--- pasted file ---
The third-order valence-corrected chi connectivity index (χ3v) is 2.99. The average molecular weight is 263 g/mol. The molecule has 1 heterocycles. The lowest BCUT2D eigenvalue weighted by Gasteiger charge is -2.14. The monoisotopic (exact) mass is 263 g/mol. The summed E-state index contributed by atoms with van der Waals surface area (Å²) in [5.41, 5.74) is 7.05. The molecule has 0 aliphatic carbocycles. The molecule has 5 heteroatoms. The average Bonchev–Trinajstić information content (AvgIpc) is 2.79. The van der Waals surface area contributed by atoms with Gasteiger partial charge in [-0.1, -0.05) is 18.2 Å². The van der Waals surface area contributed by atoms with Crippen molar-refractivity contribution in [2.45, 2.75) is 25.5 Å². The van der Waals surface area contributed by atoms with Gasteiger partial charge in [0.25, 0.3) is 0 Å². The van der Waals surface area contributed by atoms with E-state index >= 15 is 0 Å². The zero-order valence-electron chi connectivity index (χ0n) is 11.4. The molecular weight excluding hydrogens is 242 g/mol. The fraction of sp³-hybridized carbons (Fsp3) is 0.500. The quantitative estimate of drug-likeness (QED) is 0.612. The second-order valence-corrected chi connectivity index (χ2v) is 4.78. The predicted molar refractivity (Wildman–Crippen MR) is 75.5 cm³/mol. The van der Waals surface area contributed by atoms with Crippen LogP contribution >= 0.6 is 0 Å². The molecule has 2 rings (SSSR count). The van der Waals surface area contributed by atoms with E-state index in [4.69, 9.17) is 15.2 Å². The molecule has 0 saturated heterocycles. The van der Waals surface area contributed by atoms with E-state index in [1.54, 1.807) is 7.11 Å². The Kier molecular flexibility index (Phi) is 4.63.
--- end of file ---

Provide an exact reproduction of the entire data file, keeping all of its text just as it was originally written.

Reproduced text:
The third-order valence-corrected chi connectivity index (χ3v) is 2.99. The average molecular weight is 263 g/mol. The molecule has 1 heterocycles. The lowest BCUT2D eigenvalue weighted by Gasteiger charge is -2.14. The monoisotopic (exact) mass is 263 g/mol. The summed E-state index contributed by atoms with van der Waals surface area (Å²) in [5.41, 5.74) is 7.05. The molecule has 0 aliphatic carbocycles. The molecule has 5 heteroatoms. The average Bonchev–Trinajstić information content (AvgIpc) is 2.79. The van der Waals surface area contributed by atoms with Gasteiger partial charge in [-0.1, -0.05) is 18.2 Å². The van der Waals surface area contributed by atoms with Crippen molar-refractivity contribution in [2.45, 2.75) is 25.5 Å². The van der Waals surface area contributed by atoms with Gasteiger partial charge in [0.25, 0.3) is 0 Å². The van der Waals surface area contributed by atoms with E-state index >= 15 is 0 Å². The zero-order valence-electron chi connectivity index (χ0n) is 11.4. The molecular weight excluding hydrogens is 242 g/mol. The fraction of sp³-hybridized carbons (Fsp3) is 0.500. The quantitative estimate of drug-likeness (QED) is 0.612. The second-order valence-corrected chi connectivity index (χ2v) is 4.78. The predicted molar refractivity (Wildman–Crippen MR) is 75.5 cm³/mol. The van der Waals surface area contributed by atoms with Crippen LogP contribution >= 0.6 is 0 Å². The molecule has 2 rings (SSSR count). The van der Waals surface area contributed by atoms with E-state index in [4.69, 9.17) is 15.2 Å². The molecule has 0 saturated heterocycles. The van der Waals surface area contributed by atoms with E-state index in [1.54, 1.807) is 7.11 Å². The Kier molecular flexibility index (Phi) is 4.63.